An Amazing Discovery Announced
On May 30, 1998 while diving off the Kona Coast in 400 feet of water using a closed-circuit rebreather, Richard L. Pyle discovered, and for the first time collected a butterfly fish never seen before in Hawaiian waters.
Getting Details Straight From Richard
Wow! Upon reading this breaking news in the local papers in Hawaii in June 1998, we immediately contacted Richard to get the full details about his exciting discovery, and this is what we learned.
- The fact that Richard had found this fish and collected it for study on one day was amazing enough. What was even more astonishing was when he told us that while he was diving off Waikiki the next day, he found more of these fish, and collected two additional specimens. "We have had these three new butterfly fish under observation at the Waikiki Aquarium since they were collected at the end of May."
- How in the world did he find this fish? "We had seen it on videotapes taken from the Hawaii Undersea Research Lab submersible (University of Hawaii)." It is because of advanced technology diving equipment, Richard has been able to research ocean depths of 200 to 500 feet, known as the twilight zone, where he has spent many, many years exploring.
- Is this fish a new species or not? "We thought it was the same species as a fish known from two specimens at Reunion Island (off Africa in the Indian Ocean). Only after I caught one and we got to see it up close and personal did it become clear that it was probably a new species. I won't know with 100% certainty for a few months yet, but I can say now with about 90% certainty that it is new."
- Now there is no doubt at this point many are thinking, oh great! A few new rare fish in the wild, and someone catches them. This too was our natural response, so to better understand how a new fish such as this is studied, we inquired if they always collect a specimen, or just videotape it for documentation?
"We always try to collect at least one specimen. Without a specimen we can't really be certain it is a new species. Fortunately, none of these things are "rare" in the sense of endangered, they are only rare in the sense that humans have a difficult time getting to where they "commonly" live." When he told us there were enough of these fish observed at 400 feet to determine that they travel in trios and eat shrimp, we were happy to hear this.
- What name did they give this fish? After extensive research, it was determined to be a new species, and has been officially named Prognathodes basabei, the Orangemargin Butterflyfish.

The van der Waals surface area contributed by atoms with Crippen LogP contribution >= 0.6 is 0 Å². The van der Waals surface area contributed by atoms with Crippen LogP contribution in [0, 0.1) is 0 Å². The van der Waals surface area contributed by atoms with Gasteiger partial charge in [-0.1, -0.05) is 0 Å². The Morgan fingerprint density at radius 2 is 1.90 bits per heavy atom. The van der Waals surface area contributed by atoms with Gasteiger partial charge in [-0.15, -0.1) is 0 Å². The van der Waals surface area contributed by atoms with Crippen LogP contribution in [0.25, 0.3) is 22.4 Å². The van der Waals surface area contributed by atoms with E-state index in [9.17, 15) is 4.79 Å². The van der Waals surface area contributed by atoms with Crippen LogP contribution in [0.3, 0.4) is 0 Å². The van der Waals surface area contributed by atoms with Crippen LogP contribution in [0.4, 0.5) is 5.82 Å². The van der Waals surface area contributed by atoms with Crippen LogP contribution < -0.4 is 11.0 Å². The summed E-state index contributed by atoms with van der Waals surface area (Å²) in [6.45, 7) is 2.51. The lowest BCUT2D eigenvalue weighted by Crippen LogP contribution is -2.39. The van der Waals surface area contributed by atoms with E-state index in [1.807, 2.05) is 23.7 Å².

New Species Are Continually Being Discovered
It is amazing to us in this day and age with the obsession of species' going extinct, that there is little mention of newly discovered ones. We do believe, within reason, it is important to save forms of life near extinction, and agree that sensible measures need to be taken to insure that others don't follow suit, but why is there seldom discussion about the other end of the spectrum?
Yes, sadly there are all forms of life on Earth that have been lost to extinction, and happily there are many that have been brought back from the brink of it, but isn't it just as important to learn about new discoveries made as well? We believe if they were counted, the numbers would be surprising to all. Just look at the results of these other ocean twilight zone explorations Richard Pyle has participated in, and you'll understand what we mean when it comes to life found in the sea.
- May 1997 Palau Expedition Results: 35 new marine life discoveries. Some were completely new species, and some were familiar in other ocean waters, but all, until this expedition, had never been seen in Palauan waters before.
- May 2001 Fagatele Bay National Marine Sanctuary, Tutuila, American Samoa Expedition.
Results: Unfavorable weather conditions permitted only a single deep dive during this expedition. Nonetheless, this single dive produced a long and important list of new discoveries.
These two examples are just a drop in the bucket. Do a search on the Web using keywords like new fish discovered, or, new fish found, and even, new plant, new invertebrate, and so on. The list of reports that pop up are amazing, and it's clear to see that the discovery of a new species of most any kind is not an unusual event, or one that many people believe to be a rare occurrence.
About Richard L. Pyle, Ph.D.
At the age of 19 Richard encountered one of the worst things a diver can experience, decompression sickness. In Confessions of a Mortal Diver: Learning the Hard Way, he talks openly about his horrific ordeal, and the long one year period it took for him to be recovered enough to dive again.
Richard's professional experience in the field of Ichthyology (the branch of Zoology that studies fishes) began in 1986 as Collections Technician for the Bishop Museum. He has over 100 publications, and has been Research Technician, Associate Zoologist, and Database Coordinator for Bishop Museum's Science Division, Hawaii Biological Survey Staff since 1997. Read more about Richard L. Pyle, Ph.D.
Mahalo Richard for your great contribution and dedication at the high risk you take to explore the deep waters of oceans around the World in search of new marine life.
~ Debbie & Stan Hauter